MANILA – The Philippine government has filed 231 diplomatic protests against Chinese activities in the West Philippine Sea since 2016, the Department of Foreign Affairs (DFA) reported Tuesday night.
DFA Assistant Secretary Eduardo Meñez, in a text message to reporters, said the notes verbales were all lodged during the time of President Rodrigo Duterte as of November 18.
On November 18, the DFA publicly condemned and protested the Chinese Coast Guard for blocking and firing a water cannon on two Philippine boats that were en route to resupply Filipino troops who are stationed at the Ayungin Shoal.
The boats, identified as Unaizah May 1 and Unaizah May 3, had to abort their mission on November 16 after one of them had its outrigger damaged by the water cannon.
Defense Secretary Delfin Lorenzana said the two resupply boats returned and safely arrived at the BRP Sierra Madre in Ayungin on November 23.
The incident not only drew outrage from the Philippine government but also raised concern among several nations, including the United States, Japan, Germany, France, Australia, Canada, New Zealand, the United Kingdom, and the European Union (EU).
Earlier, the EU called on all South China Sea parties to resolve disputes through peaceful means in accordance with international law, particularly the United Nations Convention on the Law of the Sea.
It also reaffirmed the 2016 arbitration award, noting that it found that the Ayungin or Second Thomas Shoal “lies within the Philippines’ exclusive economic zone and continental shelf.”
Apart from the Ayungin incident, the DFA early this year flagged China over the swarming of more than a hundred Chinese fishing vessels near the Julian Felipe Reef.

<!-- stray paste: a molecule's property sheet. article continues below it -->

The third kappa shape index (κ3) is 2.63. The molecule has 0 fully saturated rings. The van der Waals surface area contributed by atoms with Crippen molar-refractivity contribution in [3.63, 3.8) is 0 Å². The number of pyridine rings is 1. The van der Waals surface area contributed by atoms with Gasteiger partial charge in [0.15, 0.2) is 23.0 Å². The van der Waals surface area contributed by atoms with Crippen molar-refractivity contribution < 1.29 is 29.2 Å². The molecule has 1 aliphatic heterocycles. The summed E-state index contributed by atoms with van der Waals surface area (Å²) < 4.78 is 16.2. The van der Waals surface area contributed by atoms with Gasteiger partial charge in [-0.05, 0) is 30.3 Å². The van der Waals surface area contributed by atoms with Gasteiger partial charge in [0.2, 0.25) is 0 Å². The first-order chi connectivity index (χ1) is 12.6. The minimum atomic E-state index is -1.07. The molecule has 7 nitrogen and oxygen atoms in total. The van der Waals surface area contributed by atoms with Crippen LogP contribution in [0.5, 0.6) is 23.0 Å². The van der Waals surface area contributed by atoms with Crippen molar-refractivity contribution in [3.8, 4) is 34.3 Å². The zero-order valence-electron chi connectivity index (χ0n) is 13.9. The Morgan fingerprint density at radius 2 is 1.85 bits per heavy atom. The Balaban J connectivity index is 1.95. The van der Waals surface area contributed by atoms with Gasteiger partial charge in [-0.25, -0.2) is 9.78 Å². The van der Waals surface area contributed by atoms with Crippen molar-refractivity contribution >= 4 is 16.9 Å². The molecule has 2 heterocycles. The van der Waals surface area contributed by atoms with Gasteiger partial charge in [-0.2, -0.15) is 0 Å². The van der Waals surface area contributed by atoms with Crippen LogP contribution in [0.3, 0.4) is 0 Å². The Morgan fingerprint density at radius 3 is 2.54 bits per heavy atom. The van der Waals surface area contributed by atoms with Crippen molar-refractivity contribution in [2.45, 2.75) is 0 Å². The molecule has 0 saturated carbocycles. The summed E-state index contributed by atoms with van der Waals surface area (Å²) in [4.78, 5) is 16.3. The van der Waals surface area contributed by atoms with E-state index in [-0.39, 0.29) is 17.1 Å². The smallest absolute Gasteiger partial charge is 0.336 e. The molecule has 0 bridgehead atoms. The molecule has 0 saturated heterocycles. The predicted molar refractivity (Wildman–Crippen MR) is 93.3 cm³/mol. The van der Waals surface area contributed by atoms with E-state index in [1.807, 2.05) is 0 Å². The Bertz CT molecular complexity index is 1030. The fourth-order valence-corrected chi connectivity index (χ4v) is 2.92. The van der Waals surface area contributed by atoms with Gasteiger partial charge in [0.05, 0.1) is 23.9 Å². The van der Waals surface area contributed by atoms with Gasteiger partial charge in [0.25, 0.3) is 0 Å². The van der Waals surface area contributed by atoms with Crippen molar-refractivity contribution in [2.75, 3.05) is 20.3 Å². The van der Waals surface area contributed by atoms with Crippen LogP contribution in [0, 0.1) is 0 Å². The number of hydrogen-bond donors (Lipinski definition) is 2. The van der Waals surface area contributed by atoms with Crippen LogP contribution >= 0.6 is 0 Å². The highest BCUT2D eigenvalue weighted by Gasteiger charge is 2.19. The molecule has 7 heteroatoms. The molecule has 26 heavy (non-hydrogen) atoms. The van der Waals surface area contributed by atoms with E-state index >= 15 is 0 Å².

Manila, Beijing, and several other littoral states are locked in a maritime dispute involving the resource-rich South China Sea.
Former International Tribunal on the Law of the Sea (ITLOS) president Rüdiger Wolfrum, who was also a member of the Permanent Court of Arbitration that handed down the 2016 South China Sea ruling, said claimant states should sit down, negotiate, and agree upon a system that would govern the disputed area.
“Sure, protest is a way which is foreseen as a mechanism in international law but it is a one-sided approach,” Wolfrum said in a recent forum organized by the DFA and German Embassy in Manila.
“All states, including the Philippines and the PRC (People’s Republic of China), should sit together and seek ways out of this growing tension, which is existing in the South China Sea.”
China and the Association of Southeast Asian Nations are currently working towards the early conclusion of an effective and substantive Code of Conduct in the South China Sea. (PNA)